Open                the door                       will                  you?

Can’t                you?

Can                  you?

Predicator Complement Finite (modal) Subject
Mood Block Residue Mood tag

Offers realised in declaratives and interrogatives with modals of inclination.

What is at stake here is whether the offer will be accepted or rejected and this may explain why there is no special from for giving goods and services as there is with demanding goods and sevices or giving or demanding information. However, there are two pointers to the fact that they are offers – one in the making of the offer and the other in its reception; that is, the Finite in this type of exchange is usually a modal and, rather than simple yes or no, the sesponse is usually yes, please, if the offer is accepted, and no, thank you, if the offer is rejected.

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Modality in context

The following three text have different purposes. Text 2 (Cherie’s text) is written by a primary school child afther a session on how to write an exposition. She has been taught that this text type should include a point of view. Text 3 is from the conclusian of an investigative report. The writer knows that, after being objective about his purpose, methods and result in the body of the report, it is now appropriate to make recommendations. Text 4 from a courtroom cross-examination in which the scond speakers is trying to avoid giving definite answers.

In each text we recognise that the speakers and writers are including their own opinions. This is a very useful device because it sometimes allow a speakers to stand apart from the action as if to say, ‘Well, it’s only my opinion. You don’t have to agree with me. I could be persuaded otherwise’. In other situations, it allows a speakers to apprear openly persuasive, or even downright bossy, about how the world could, or should, or ought to be arranged.  We can see from Text 3 how useful modality is at the end of a discussion text because it allows the writer to conclude with an opinion or recimmendation.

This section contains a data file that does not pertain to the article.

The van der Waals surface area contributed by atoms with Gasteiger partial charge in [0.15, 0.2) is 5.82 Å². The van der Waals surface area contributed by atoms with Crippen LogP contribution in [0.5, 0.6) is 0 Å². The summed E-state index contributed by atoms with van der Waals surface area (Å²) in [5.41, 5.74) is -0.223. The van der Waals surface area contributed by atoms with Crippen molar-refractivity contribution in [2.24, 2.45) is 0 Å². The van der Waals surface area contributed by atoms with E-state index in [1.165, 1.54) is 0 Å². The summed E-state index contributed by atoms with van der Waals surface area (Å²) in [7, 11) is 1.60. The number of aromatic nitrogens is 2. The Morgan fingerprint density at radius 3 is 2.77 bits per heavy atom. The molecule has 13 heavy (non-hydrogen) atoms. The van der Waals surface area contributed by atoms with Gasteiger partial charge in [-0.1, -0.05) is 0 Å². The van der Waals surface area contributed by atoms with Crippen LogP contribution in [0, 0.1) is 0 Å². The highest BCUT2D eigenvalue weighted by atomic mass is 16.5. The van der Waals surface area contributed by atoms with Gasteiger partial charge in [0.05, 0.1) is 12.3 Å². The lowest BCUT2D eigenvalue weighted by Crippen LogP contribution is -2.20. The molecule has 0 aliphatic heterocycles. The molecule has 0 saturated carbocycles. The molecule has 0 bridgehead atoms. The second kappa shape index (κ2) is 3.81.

The resource of APPRAISAL is one of the ways speakers position their audience. In other words, their choice of lexocogrammatical patterns influences the audience’s personal reaction to the meaning in a text. We have only to think of the positive or negative spin put on the ‘same information’ by opposing sides of a debate to see how this positioning works. However, if the colour of flavour of the text is very strong, the audience may interpret the text as being very emotional, judgemental or critical, so lexicogrammatical resources for creating and interpreting appraisal and attitude are important tools in our exploration of text.

Much recent work, notably by J R Martin (Christle and Martin 1997) and Peter White (www,grammatics.com/appraisal/), has focused on the different lexical and grammatical systems available to speakers and writers for including their emotions (affect), judgements of people’s behaviour, and their appreciation of phenomena in the world. In spoken texts, speakers can also position themselves by using such phonological systems as voice quality.

This recent work is a vast cintribution to the way we understand texts,  although its details are beyond the scope of this book. However, even though we are wartering them down, they are worth mentoning because of the exciting way different appraisal motifs build up patterns across a whole text. These patterns align speakers with listeners around a set of values to produce a sense of belonging and community. In other words, effective speakers and writers are able to spread appraisal meanings across a whole text so that the audience is drawn to a particular point of view or interpretation if the content which seems natural. Effective listeners and readers ne